Alwyn says it is this attention to detail that has made the business profitable. “People always talk volume when it comes to making profit. We believe in doing less in terms of quantity, but adding value and convenience. We don’t say no to specific requests; if someone wants a pack with five wings and two drumsticks, we will do it.”
Zaytoon’s biggest competition comes from the East Rand in Johannesburg, but flexibility keeps the business competitive.
“It makes us more expensive than our competition, but everything is custom made.
We supply fresh chicken every day, not just once a week in bulk. So we minimise the clients’ risk as they don’t sit with fridges full of products that spoil easily. With power outages front of mind, this makes a difference to our customers,” he says.
The distance from chick and feed suppliers is another challenge for the business. The company buys in 40 000 day-old chicks from Eagle’s Pride Hatchery in Bronkhorstspruit every week.
While they budget for a mortality rate of up to 5%, the average is usually between 3,5% and 4%. Fluctuating temperatures is the biggest risk to the chicks, with temperatures often reaching up to 40°C in summer, but dropping as low as -1°C in winter.
Nutri Feeds in Marble Hall supplies Zaytoon Farms with 550t of feed every month.
Due to its relatively small size, the company cannot benefit from economies of scale.
“Since we are small in comparison to some of our competitors, the cost of our inputs per unit of output is that much more. “Feed is our biggest expense, followed by the chicks. We also have higher overheads because we individually wrap our portions,” Alwyn says.
The farm is rather isolated, and Zaytoon initially struggled to recruit labour. The business now employs 130 people, however, with 25 employees living on the premises.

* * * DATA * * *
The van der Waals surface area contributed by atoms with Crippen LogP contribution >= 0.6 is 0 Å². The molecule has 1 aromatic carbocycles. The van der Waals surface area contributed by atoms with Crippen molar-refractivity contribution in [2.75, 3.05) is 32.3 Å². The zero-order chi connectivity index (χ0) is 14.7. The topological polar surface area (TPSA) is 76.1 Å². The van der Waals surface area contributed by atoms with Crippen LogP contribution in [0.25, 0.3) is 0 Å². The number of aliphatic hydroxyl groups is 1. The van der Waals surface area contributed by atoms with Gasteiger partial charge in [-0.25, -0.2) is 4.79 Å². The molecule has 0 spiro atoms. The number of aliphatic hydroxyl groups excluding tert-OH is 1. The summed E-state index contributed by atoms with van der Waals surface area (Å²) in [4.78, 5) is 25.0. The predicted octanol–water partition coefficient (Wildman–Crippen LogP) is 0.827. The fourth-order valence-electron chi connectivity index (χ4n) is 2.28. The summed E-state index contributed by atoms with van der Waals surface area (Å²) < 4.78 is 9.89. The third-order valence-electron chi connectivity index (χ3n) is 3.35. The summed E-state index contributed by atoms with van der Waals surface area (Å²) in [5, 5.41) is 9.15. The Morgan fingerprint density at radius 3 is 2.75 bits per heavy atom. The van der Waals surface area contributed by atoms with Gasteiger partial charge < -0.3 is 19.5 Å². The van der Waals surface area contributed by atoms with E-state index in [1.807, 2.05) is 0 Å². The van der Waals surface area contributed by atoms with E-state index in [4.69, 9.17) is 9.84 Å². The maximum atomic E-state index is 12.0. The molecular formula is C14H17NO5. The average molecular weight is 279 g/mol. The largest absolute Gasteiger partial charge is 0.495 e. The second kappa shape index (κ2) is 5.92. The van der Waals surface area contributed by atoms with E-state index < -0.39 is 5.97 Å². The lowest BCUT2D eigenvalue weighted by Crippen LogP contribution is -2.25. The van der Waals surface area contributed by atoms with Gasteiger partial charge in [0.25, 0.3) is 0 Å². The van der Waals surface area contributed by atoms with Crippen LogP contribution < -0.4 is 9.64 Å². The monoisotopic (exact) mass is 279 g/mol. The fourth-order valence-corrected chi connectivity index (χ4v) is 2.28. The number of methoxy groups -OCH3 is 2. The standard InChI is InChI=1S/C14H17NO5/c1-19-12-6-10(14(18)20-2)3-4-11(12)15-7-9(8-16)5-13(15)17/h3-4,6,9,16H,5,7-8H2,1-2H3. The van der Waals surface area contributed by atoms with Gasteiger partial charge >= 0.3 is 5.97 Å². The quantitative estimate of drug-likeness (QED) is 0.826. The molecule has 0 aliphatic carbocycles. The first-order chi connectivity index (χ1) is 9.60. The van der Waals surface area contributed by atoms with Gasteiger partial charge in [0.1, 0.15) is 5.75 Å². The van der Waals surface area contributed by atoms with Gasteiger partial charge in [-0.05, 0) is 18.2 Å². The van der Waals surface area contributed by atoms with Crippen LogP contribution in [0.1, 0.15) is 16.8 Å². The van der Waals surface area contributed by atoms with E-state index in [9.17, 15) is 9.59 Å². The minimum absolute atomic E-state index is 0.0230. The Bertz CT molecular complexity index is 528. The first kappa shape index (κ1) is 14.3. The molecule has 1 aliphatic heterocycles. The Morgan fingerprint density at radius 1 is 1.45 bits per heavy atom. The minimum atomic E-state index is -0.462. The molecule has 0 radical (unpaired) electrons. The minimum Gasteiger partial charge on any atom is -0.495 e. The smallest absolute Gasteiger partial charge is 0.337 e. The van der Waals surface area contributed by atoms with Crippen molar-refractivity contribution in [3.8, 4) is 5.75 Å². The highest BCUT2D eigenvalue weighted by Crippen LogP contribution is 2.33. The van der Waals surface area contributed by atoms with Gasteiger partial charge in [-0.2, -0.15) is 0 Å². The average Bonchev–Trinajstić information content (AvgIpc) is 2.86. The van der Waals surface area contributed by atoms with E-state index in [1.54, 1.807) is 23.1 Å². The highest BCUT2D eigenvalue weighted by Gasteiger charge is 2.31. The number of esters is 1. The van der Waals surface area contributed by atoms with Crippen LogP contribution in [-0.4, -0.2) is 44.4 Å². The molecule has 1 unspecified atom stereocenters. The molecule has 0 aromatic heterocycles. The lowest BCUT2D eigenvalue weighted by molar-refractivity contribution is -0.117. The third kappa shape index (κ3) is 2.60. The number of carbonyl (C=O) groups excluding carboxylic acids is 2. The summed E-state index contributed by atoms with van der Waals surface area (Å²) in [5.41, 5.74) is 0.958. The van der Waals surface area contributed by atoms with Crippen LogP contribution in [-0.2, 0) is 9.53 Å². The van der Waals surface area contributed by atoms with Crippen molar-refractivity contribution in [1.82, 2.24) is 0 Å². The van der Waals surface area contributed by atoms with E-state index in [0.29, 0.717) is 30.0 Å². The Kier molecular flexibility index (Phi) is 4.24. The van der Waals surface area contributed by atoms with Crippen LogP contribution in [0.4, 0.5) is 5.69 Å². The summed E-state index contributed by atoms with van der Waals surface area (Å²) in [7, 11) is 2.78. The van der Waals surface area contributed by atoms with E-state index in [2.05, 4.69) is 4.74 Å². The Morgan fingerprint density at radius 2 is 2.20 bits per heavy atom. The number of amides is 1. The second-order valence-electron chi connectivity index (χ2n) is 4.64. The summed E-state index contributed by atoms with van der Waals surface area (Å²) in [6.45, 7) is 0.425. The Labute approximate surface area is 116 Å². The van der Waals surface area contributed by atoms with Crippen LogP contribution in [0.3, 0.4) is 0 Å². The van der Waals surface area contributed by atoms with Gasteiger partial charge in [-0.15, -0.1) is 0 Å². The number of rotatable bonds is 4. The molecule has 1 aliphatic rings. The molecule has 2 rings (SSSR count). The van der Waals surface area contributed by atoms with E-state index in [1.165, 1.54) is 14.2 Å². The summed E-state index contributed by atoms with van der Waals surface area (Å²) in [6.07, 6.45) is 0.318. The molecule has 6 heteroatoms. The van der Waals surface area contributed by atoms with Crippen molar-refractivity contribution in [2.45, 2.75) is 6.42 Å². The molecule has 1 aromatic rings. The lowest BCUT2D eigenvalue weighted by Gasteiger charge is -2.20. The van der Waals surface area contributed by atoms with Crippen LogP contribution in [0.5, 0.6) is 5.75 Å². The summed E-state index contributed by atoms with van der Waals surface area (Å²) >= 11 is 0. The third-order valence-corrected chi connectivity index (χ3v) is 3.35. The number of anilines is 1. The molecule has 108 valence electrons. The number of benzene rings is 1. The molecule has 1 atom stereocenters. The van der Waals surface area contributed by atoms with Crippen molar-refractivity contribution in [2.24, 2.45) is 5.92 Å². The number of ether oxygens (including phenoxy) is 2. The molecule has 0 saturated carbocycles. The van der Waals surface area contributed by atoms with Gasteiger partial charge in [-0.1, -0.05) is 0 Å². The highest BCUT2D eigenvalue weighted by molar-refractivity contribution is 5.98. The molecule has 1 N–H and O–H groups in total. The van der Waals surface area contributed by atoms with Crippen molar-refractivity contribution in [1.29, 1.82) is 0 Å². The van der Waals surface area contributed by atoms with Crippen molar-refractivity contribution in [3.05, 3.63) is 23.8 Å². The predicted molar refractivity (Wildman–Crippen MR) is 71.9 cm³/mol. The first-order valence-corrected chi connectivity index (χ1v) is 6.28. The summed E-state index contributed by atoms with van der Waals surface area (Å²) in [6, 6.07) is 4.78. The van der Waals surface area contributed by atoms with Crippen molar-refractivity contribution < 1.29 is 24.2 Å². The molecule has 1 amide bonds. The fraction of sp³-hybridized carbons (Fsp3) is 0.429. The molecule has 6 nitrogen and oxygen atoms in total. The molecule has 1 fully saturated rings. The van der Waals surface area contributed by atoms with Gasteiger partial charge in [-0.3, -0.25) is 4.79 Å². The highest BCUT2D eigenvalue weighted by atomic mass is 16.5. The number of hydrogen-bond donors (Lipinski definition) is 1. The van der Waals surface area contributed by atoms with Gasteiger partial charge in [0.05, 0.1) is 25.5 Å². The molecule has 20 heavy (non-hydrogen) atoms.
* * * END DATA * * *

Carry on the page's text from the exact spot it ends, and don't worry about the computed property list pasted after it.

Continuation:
“Despite the many challenges we face, the fact that we are so close to our customers is a huge benefit. The Mbombela market is difficult to get into, but once you get a foot in the door, the customers remain loyal,” he adds.
This is why the company takes disease management so seriously, and ensures that it implements strict food safety management principles.
“If we had even one incident, the reputational damage could sink us,” says Alwyn.
The drought has resulted in an increase in the cost of feed, while avian influenza pushed up the price of chicks. Moreover, Zaytoon competes against the cheap, imported, mechanically deboned meat that goes into the making of many protein products. In 2016, feed prices reached as high as R6 000/t.
Zaytoon is still recovering from that price shock.
“The bird flu outbreak had an impact on the availability of chicks. You have to take what you can get. Now we are dealing with the effects of the listeria outbreak.”
Having a good relationship with suppliers and customers has helped the business stay afloat over the past three years.
“We have had to renegotiate prices, extend terms and help each other out. We are still recovering. It doesn’t take just one month; it can take up to 18 months to get back on track,” he says.
Zaytoon hopes to increase slaughter numbers to 12 000 chickens a day in the future.
“We have never embarked on any marketing campaign; [we exist] purely by word of mouth.”